Museum Mile in New York City is famous for its world-class museums, but you can venture away from the Fifth Avenue path and enjoy an array of other museums in NYC, in the center of neighborhoods that are home to the diverse populations whose art and history the museums celebrate. From the National Museum of the American Indian to the Museum of Contemporary African Diasporan Arts, NYC doesn’t disappoint if you’re looking for a nice day of museum hopping. Be sure to check the websites for current exhibition information and special events, including dance parties and performances, before heading to one of these NYC institutions.
National Museum of the American Indian (NMAI)
1 Bowling Green
The National Museum of the American Indian has locations in Washington, DC, and NYC, and while the NYC site is smaller and lacks a cafeteria that serves fry bread, nothing is lost in terms of curation. Visitors enter on the second level, where they can explore the Infinity of Nations exhibition with artifacts from North America, Central America, and South America on display. Exhibitions showcase historical and contemporary art and social movements. On the first floor, the Diker Pavilion for Native Arts & Cultures hosts additional exhibits and special performances. Currently, the Circle of Dance exhibition features life-size mannequins costumed in the traditional dance attire of different tribes. The museum’s permanent exhibition Infinity of Nations is not to be missed, with Native wares like headdresses on display alongside creative homages to touchstones of Native life. Look for Maria Hupfield’s Jingle Dress, which replicates a dress using lined notebook paper and features the names of hundreds of indigenous writers.
Museum of Chinese in America (MOCA)
215 Centre St
Chinatown is a must-stop for visitors to New York looking for Chinese cuisine and a memorable shopping experience, during which you can actually negotiate prices with street vendors. In the midst of this community is the Museum of Chinese in America, designed by the famed architect Maya Lin. Don’t miss the exhibit With a Single Step: Stories in the Making of America, which is a mix of artwork, everyday objects, and the voices of renowned writers, business owners, and other celebrities who tell the story of the Chinese in America. The timeline starts in the 1700s and continues up to today. As part of the exhibit, visitors can take in the cultural impact of historical events like the trafficking of opium as well as view early newspaper advertisements for the first Chinese businesses in America. Learn more about Chinese American history with the comprehensive list of the court cases and laws that have shaped the treatment of the Chinese in this country and the activists who fought for change.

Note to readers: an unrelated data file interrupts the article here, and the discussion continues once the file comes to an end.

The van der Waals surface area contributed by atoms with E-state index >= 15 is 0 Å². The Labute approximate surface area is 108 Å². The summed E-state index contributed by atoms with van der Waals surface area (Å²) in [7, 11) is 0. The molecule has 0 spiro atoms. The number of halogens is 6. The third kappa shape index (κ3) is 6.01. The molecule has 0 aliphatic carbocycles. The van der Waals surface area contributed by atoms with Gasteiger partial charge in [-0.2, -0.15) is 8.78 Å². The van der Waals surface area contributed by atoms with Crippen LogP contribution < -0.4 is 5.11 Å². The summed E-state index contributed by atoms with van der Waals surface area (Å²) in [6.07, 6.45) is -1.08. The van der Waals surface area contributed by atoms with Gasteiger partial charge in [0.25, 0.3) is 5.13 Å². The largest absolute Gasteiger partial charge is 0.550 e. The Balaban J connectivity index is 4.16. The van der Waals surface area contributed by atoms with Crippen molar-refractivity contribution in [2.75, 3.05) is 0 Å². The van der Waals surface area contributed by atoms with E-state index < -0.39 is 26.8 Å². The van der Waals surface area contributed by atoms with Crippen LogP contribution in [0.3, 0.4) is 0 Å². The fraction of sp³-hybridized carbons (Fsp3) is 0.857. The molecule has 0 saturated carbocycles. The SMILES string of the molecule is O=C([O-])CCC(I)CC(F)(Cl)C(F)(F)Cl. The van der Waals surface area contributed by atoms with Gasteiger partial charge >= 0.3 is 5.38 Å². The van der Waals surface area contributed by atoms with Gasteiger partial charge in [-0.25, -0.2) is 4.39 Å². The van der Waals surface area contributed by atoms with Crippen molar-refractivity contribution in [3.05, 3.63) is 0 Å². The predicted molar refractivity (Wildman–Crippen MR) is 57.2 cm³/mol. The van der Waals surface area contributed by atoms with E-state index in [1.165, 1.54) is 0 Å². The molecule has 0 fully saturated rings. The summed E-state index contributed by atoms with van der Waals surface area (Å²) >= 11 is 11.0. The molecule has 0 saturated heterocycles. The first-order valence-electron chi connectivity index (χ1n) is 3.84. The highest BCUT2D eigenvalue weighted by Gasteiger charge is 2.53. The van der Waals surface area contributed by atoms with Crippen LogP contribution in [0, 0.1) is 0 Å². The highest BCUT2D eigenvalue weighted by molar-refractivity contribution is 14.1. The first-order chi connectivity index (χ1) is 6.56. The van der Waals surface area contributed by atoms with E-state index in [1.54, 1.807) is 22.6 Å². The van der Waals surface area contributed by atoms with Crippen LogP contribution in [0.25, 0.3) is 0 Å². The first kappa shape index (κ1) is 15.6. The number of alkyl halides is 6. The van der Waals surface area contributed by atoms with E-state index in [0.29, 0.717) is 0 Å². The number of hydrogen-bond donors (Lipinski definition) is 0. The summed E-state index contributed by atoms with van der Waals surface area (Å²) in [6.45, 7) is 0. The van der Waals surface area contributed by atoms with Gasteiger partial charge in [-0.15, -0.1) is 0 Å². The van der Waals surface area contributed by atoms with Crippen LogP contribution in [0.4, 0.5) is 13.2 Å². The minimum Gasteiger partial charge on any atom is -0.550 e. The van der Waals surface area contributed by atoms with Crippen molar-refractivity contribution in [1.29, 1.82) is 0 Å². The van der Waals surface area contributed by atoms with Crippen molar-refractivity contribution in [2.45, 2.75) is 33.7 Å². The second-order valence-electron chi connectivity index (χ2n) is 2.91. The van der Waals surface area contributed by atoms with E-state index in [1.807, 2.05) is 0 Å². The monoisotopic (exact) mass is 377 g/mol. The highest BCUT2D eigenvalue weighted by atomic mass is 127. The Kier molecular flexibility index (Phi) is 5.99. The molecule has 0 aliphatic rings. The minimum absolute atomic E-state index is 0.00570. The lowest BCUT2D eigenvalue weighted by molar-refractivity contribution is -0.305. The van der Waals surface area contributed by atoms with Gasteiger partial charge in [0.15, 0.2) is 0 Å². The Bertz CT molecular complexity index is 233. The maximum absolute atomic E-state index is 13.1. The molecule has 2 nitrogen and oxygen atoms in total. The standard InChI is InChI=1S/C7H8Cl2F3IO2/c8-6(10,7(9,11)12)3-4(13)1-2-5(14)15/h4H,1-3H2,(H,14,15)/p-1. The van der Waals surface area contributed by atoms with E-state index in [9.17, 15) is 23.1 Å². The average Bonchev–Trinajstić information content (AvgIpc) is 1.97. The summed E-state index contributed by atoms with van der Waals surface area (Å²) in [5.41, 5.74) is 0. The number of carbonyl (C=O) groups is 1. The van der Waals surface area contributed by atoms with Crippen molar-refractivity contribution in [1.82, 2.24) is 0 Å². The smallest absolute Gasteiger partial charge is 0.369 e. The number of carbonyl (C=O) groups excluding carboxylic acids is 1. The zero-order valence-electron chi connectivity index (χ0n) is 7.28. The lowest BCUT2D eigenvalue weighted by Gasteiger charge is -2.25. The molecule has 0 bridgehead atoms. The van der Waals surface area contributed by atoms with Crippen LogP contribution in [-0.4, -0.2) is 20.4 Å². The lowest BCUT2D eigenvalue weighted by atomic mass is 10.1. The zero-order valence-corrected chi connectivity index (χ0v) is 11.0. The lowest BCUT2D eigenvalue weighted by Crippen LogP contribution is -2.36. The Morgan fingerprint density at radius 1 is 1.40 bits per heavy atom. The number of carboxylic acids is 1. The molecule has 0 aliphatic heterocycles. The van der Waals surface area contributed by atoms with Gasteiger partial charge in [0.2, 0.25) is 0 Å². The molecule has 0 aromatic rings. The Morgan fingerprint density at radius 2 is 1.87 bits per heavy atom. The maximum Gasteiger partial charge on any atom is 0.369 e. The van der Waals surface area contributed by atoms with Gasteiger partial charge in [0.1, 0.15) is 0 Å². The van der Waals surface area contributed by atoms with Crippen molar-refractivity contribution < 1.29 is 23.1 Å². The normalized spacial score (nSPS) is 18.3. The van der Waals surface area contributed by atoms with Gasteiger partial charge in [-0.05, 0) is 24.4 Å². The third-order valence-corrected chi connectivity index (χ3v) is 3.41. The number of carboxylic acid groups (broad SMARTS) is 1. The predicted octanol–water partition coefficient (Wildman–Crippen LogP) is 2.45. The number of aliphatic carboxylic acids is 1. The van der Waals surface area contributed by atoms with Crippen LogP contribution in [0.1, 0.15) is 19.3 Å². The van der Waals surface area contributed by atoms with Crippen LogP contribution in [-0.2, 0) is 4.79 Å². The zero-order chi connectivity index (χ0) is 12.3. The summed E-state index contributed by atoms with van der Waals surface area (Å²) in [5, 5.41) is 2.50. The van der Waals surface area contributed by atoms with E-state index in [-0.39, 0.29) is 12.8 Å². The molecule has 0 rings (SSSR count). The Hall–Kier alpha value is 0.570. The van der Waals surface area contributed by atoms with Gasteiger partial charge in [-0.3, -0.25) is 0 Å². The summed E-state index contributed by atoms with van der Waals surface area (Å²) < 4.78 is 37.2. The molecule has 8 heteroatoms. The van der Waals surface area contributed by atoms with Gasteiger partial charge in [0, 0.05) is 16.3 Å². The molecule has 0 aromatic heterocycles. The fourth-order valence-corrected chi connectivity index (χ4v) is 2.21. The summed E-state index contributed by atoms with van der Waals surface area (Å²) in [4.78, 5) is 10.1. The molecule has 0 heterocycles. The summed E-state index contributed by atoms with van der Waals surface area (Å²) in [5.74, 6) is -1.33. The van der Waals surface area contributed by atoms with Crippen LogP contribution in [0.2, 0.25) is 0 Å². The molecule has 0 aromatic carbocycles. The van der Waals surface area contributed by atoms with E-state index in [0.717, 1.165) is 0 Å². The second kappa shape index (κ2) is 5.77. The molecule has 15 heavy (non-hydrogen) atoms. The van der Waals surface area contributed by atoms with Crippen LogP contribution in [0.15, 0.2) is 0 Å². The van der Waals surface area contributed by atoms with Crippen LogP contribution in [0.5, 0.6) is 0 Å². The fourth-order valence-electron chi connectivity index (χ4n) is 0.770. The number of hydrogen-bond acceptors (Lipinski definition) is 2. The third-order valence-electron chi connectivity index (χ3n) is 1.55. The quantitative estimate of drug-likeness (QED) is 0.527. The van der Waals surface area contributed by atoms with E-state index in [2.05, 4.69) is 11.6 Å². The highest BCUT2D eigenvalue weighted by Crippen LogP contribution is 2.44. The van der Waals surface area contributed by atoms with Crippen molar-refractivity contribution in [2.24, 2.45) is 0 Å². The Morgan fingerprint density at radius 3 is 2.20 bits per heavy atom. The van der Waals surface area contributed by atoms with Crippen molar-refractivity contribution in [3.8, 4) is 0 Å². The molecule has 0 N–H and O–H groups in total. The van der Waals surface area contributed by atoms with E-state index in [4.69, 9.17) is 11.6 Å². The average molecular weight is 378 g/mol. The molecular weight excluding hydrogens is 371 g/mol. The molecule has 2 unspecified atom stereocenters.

Museum of Contemporary African Diasporan Arts (MoCADA)
80 Hanson Pl
MoCADA is in Brooklyn and features fun and thought-provoking exhibits from artists across the African diaspora. The space is small, but the impact is huge because of the distinct focus on including representations from across the African diaspora, encouraging new conversations on the impact of geography, government status, and differing histories. The most recent exhibition, A Journery Where There Is No North Star, highlights the work of three artists—each from a different part of the world—who completed a residency in Senegal. The resulting art includes video works, sculptures, painting, and audio recordings that work in concert with each other. Anyone who’s obsessed with current news and popular culture trends will also enjoy the contemporary references on display in artistic form. One work on display for auction this fall incorporated some of Beyoncé’s lyrics, and previous exhibitions have highlighted everything from the spectacle of Black death to artistic expressions of braiding hair. The gift shop is also the perfect place to pick up a new book, jewelry, or a T-shirt. It is easy to spend as much time perusing the offerings there as in the galleries.
Keep in Mind: The following institutions are currently undergoing renovations but are landmarks with culturally relevant programming still available.
El Museo del Barrio
1230 Fifth Ave
Technically located at the northernmost tip of Museum Mile, El Museo del Barrio features art celebrating the Latinx community. The galleries are closed for renovation until early summer in 2018, but if you’re in the neighborhood, stop by to check out the museum store. Special events are still happening throughout the city and are located on the website. Past events include music performances and a panel discussion with artists. A series of book-club meetings in Spanish are planned to discuss the works of notable Latinx authors including Luis Sepúlveda and Armando Lucas Correa.
The Studio Museum of Harlem
144 West 125th St
Harlem, USA! The Studio Museum is an anchor in NYC’s landscape with a mission to serve as “the nexus for artists of African descent locally, nationally, and internationally.” The announcement of a new David Adjaye–designed building has generated even more buzz. While the museum will be closed during construction, check out its website to learn about the “inHarlem” series, where the museum works with community partners in Harlem on projects such as an exhibition featuring the work of artists such as Derrick Adams, or check out a discussion with professors including Aimee Meredith Cox and Romi Crawford.